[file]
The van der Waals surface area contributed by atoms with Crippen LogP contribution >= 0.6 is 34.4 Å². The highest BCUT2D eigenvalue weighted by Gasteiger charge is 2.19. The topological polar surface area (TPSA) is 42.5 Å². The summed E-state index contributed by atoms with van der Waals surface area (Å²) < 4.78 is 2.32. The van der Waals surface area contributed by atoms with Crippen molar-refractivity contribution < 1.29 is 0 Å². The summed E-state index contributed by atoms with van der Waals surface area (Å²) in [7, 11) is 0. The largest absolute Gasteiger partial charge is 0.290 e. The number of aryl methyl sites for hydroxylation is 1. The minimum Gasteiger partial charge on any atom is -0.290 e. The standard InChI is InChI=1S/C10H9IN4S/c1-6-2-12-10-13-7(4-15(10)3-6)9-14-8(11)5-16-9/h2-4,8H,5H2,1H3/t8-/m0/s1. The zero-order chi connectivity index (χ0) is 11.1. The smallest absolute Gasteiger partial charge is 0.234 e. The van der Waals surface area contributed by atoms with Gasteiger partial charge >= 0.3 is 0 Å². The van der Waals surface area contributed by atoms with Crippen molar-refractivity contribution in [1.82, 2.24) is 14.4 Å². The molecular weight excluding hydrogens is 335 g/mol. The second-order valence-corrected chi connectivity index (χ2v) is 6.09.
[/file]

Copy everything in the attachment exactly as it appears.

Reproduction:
The van der Waals surface area contributed by atoms with Crippen LogP contribution >= 0.6 is 34.4 Å². The highest BCUT2D eigenvalue weighted by Gasteiger charge is 2.19. The topological polar surface area (TPSA) is 42.5 Å². The summed E-state index contributed by atoms with van der Waals surface area (Å²) < 4.78 is 2.32. The van der Waals surface area contributed by atoms with Crippen molar-refractivity contribution < 1.29 is 0 Å². The summed E-state index contributed by atoms with van der Waals surface area (Å²) in [7, 11) is 0. The largest absolute Gasteiger partial charge is 0.290 e. The number of aryl methyl sites for hydroxylation is 1. The minimum Gasteiger partial charge on any atom is -0.290 e. The standard InChI is InChI=1S/C10H9IN4S/c1-6-2-12-10-13-7(4-15(10)3-6)9-14-8(11)5-16-9/h2-4,8H,5H2,1H3/t8-/m0/s1. The zero-order chi connectivity index (χ0) is 11.1. The smallest absolute Gasteiger partial charge is 0.234 e. The van der Waals surface area contributed by atoms with Gasteiger partial charge >= 0.3 is 0 Å². The van der Waals surface area contributed by atoms with Crippen molar-refractivity contribution in [1.82, 2.24) is 14.4 Å². The molecular weight excluding hydrogens is 335 g/mol. The second-order valence-corrected chi connectivity index (χ2v) is 6.09.